…but first we flirted, with each other, with her boyfriend. We held hands over dinner, talked and laughed. We’ve been getting to know each other for a bit, going out for drinks, meeting for coffee or lunch. They’re new to poly, and very much suited to it, though taking it slowly to sort out whether it’s a good step. I am someone who is willing to share my story and my experiences, for what they’re worth. As I am alone this weekend, while Biker Dude is with his girlfriend, they invited me to dinner…
It was so easy, slipping my hand into hers, laughing and smiling. I hugged her goodbye at the end of the night, and kissed her softly. I was struck by how good it felt… how true to me. I have spent a year believing I wasn’t looking for a girl. I wasn’t up for that kind of relationship, with the drama and hurt of a woman’s emotions. I had been burned and I wasn’t going back for a very, very long time — if ever.
But, she is just so damned cute , and sweet, and genuine. And he’s a gentleman with a growl in his throat, and just the hint of a little boy in him. Strength and vulnerability. He is easy to like. I expected that. She is easy to like. Easy to kiss. She’s a surprise.
I feel so much more myself tonight, like I didn’t get it wrong with Dragonfly Girl, who broke up with me, and insisted Shepherd did, too. Tonight, I felt like I could honestly say it’s not that I am flawed. I really wasn’t fooling myself. Whatever mistakes ended our triad, it wasn’t that I didn’t want or love her. It absolutely wasn’t that I am not bisexual.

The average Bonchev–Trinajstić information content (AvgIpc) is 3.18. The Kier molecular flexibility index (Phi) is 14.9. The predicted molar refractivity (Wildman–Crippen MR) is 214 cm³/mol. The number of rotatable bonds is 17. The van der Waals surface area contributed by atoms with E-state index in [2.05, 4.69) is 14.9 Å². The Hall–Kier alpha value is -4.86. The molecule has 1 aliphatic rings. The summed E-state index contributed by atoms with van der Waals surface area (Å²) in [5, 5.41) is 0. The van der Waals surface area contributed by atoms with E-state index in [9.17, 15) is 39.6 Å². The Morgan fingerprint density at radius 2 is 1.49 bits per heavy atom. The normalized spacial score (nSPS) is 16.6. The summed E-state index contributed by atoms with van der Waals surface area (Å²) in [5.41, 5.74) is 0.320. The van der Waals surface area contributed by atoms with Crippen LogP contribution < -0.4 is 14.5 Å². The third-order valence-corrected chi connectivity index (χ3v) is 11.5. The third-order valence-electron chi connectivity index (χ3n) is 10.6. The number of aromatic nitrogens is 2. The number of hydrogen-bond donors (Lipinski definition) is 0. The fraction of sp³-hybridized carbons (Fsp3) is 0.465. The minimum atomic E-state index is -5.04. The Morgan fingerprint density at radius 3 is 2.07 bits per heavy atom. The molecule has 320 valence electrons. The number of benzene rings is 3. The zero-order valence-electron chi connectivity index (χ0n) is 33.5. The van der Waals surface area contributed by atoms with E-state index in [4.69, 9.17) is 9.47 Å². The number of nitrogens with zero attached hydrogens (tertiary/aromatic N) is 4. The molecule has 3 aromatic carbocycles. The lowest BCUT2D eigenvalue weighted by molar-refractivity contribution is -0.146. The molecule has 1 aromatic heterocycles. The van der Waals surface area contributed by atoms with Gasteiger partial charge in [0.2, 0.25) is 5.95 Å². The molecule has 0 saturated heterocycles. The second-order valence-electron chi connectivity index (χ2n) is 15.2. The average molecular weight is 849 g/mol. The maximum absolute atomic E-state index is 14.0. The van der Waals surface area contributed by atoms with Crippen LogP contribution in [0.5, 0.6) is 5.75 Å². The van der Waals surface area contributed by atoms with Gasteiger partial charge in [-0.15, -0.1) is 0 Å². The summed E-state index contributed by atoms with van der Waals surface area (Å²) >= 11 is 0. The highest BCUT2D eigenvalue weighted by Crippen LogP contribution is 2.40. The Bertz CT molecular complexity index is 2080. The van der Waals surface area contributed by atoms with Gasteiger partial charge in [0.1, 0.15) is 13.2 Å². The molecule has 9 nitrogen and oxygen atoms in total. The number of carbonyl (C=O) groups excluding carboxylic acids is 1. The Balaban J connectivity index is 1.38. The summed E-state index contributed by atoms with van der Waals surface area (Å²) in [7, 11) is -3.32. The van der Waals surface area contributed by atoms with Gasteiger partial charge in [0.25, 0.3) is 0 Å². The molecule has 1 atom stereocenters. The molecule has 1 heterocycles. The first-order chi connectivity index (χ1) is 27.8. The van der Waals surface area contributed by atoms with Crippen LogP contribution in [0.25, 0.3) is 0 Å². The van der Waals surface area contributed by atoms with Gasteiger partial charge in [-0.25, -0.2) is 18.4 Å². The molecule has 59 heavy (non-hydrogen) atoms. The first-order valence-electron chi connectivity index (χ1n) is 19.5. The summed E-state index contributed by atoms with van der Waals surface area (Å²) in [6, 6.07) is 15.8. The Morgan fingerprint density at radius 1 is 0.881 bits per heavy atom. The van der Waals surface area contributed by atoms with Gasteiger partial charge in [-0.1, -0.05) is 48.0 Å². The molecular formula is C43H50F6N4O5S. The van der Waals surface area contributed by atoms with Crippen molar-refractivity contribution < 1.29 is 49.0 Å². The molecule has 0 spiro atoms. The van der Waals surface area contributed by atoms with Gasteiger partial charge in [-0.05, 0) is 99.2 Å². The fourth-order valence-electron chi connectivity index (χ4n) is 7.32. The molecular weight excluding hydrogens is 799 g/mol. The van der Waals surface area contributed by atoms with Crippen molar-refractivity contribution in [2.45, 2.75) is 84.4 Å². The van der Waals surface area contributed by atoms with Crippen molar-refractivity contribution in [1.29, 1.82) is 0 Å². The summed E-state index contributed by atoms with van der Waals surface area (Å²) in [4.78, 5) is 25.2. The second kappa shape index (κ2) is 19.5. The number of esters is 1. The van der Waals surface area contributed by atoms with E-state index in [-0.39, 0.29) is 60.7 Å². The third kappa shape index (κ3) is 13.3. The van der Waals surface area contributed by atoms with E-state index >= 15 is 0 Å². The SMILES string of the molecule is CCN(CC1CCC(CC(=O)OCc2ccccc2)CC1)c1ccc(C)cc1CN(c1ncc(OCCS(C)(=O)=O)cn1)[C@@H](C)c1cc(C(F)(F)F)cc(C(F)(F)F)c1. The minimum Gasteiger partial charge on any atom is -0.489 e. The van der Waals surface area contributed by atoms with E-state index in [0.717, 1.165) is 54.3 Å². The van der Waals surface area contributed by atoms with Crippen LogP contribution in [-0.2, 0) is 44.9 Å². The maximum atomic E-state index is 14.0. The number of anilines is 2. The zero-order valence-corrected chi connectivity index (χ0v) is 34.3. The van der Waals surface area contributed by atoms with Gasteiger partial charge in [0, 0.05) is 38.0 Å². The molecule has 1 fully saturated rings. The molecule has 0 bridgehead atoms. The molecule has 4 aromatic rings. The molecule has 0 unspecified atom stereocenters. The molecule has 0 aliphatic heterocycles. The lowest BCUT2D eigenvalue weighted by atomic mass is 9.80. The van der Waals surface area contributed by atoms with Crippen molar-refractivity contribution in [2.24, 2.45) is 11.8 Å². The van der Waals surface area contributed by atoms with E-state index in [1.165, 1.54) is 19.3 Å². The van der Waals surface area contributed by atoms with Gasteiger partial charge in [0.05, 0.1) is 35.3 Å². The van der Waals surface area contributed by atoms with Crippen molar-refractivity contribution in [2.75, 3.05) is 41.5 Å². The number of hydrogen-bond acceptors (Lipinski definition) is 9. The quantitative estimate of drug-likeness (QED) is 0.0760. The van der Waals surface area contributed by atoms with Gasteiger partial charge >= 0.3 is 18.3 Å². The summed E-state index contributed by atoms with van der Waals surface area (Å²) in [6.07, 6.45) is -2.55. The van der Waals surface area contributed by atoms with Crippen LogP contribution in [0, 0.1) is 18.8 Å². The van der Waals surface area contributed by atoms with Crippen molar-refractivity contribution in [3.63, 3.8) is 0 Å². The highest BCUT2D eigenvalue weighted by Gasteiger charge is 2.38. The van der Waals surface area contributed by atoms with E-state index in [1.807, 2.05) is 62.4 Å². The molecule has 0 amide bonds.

It’s too early to tell if these two new friends are a good fit, too early to know where this is heading — and for now, flirty friends is okay by me. But tonight, I felt good, and for the first time in a long while, a beautiful woman held my interest more than a charming man. I can’t help grinning like a Cheshire cat, at my reflection in the mirror.
Wow. This is me — polyamorous, bisexual, woman — rebuilding my world.
Being deeply loved by someone gives you strength, while loving someone deeply gives you courage. – Lao Tzu.
What we have once enjoyed we can never lose. All that we love deeply becomes a part of us.” – Helen Keller